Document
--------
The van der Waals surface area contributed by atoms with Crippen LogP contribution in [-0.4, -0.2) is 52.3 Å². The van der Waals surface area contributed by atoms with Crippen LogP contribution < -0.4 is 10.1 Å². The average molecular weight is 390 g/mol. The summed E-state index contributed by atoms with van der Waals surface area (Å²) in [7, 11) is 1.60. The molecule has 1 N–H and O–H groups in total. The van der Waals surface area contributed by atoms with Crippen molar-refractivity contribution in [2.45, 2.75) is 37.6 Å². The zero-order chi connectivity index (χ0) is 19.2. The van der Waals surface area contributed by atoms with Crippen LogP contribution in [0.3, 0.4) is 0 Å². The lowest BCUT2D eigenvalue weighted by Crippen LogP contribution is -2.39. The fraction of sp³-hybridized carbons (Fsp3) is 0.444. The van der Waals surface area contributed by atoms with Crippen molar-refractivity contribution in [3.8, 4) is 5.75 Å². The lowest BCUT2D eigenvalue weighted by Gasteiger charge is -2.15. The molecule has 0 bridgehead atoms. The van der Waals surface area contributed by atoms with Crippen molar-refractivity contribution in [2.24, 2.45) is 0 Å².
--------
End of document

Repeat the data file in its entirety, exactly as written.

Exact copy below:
The van der Waals surface area contributed by atoms with Crippen LogP contribution in [-0.4, -0.2) is 52.3 Å². The van der Waals surface area contributed by atoms with Crippen LogP contribution < -0.4 is 10.1 Å². The average molecular weight is 390 g/mol. The summed E-state index contributed by atoms with van der Waals surface area (Å²) in [7, 11) is 1.60. The molecule has 1 N–H and O–H groups in total. The van der Waals surface area contributed by atoms with Crippen molar-refractivity contribution in [2.45, 2.75) is 37.6 Å². The zero-order chi connectivity index (χ0) is 19.2. The van der Waals surface area contributed by atoms with Crippen LogP contribution in [0.3, 0.4) is 0 Å². The lowest BCUT2D eigenvalue weighted by Crippen LogP contribution is -2.39. The fraction of sp³-hybridized carbons (Fsp3) is 0.444. The van der Waals surface area contributed by atoms with Crippen molar-refractivity contribution in [3.8, 4) is 5.75 Å². The lowest BCUT2D eigenvalue weighted by Gasteiger charge is -2.15. The molecule has 0 bridgehead atoms. The van der Waals surface area contributed by atoms with Crippen molar-refractivity contribution in [2.24, 2.45) is 0 Å².